A Republican U.S. senator blocked a resolution on the 1915 events during the Ottoman era on Thursday, citing ongoing diplomatic engagements between Washington and Ankara.
Sen. David Perdue raised objection during an unanimous consent call needed for the bipartisan measure to advance.
"This administration continues its engagement with Turkey's leadership on the heels of President Trump's meeting with President Erdogan just last week," Perdue said. "In light of these diplomatic efforts, I respectfully object to this resolution at this time."
Sen. Robert Menendez, the resolution's co-sponsor along with Republican Sen. Ted Cruz, had sought consent to pass the resolution after Sen. Lindsey Graham similarly blocked it last week.
On Oct. 29, the anniversary of the Turkish Republic, the U.S. House of Representatives voted 405-11 in favor of a resolution to recognize alleged killings of Armenians under the Ottoman Empire in 1915 as ''genocide''. The resolution is not legally binding.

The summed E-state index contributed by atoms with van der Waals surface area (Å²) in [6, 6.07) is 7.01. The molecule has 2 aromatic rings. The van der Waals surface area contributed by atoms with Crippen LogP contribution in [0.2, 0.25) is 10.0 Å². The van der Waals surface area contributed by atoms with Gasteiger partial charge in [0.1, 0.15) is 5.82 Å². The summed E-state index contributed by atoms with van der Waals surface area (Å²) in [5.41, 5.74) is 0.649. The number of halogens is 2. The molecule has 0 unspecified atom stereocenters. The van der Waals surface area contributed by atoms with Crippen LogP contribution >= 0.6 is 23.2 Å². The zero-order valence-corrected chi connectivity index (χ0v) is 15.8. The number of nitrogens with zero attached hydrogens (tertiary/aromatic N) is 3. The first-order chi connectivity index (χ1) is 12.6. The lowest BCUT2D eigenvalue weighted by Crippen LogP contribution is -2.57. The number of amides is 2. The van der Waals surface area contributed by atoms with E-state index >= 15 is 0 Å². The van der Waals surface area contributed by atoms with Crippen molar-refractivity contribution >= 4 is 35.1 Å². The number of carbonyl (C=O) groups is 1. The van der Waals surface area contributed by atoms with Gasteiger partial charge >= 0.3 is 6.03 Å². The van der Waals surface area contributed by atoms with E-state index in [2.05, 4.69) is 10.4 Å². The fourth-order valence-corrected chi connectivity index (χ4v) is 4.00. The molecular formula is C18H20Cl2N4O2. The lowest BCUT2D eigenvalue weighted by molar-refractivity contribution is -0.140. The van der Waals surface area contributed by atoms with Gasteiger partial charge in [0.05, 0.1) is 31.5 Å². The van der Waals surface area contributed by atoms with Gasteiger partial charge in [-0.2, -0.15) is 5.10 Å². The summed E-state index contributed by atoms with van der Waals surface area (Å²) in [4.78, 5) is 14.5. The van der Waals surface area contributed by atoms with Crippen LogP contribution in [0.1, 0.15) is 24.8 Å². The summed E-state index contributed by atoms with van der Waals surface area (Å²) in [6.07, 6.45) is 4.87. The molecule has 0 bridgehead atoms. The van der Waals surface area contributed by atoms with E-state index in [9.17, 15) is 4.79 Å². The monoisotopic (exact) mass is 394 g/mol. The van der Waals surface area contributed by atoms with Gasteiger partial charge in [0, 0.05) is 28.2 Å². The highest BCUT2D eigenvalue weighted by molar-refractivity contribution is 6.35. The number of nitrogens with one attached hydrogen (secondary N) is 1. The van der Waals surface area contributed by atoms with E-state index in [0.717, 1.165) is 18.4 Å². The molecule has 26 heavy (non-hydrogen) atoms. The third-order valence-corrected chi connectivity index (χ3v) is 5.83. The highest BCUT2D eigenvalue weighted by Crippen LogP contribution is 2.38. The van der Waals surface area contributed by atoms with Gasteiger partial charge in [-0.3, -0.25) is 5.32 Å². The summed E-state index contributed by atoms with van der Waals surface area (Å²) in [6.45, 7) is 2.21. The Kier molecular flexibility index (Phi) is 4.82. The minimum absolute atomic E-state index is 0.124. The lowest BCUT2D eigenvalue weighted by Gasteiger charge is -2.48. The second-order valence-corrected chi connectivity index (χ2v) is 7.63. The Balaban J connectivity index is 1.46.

Turkey's position is that the deaths of Armenians in eastern Anatolia in 1915 took place when some sided with invading Russians and revolted against Ottoman forces. A subsequent relocation of Armenians resulted in numerous casualties.
Ankara does not accept the alleged genocide but acknowledges that there were casualties on both sides during the events of World War I.
Turkey objects to the presentation of the incidents as “genocide" but describes the 1915 events as a tragedy for both sides.
By Michael Hernandez in Washington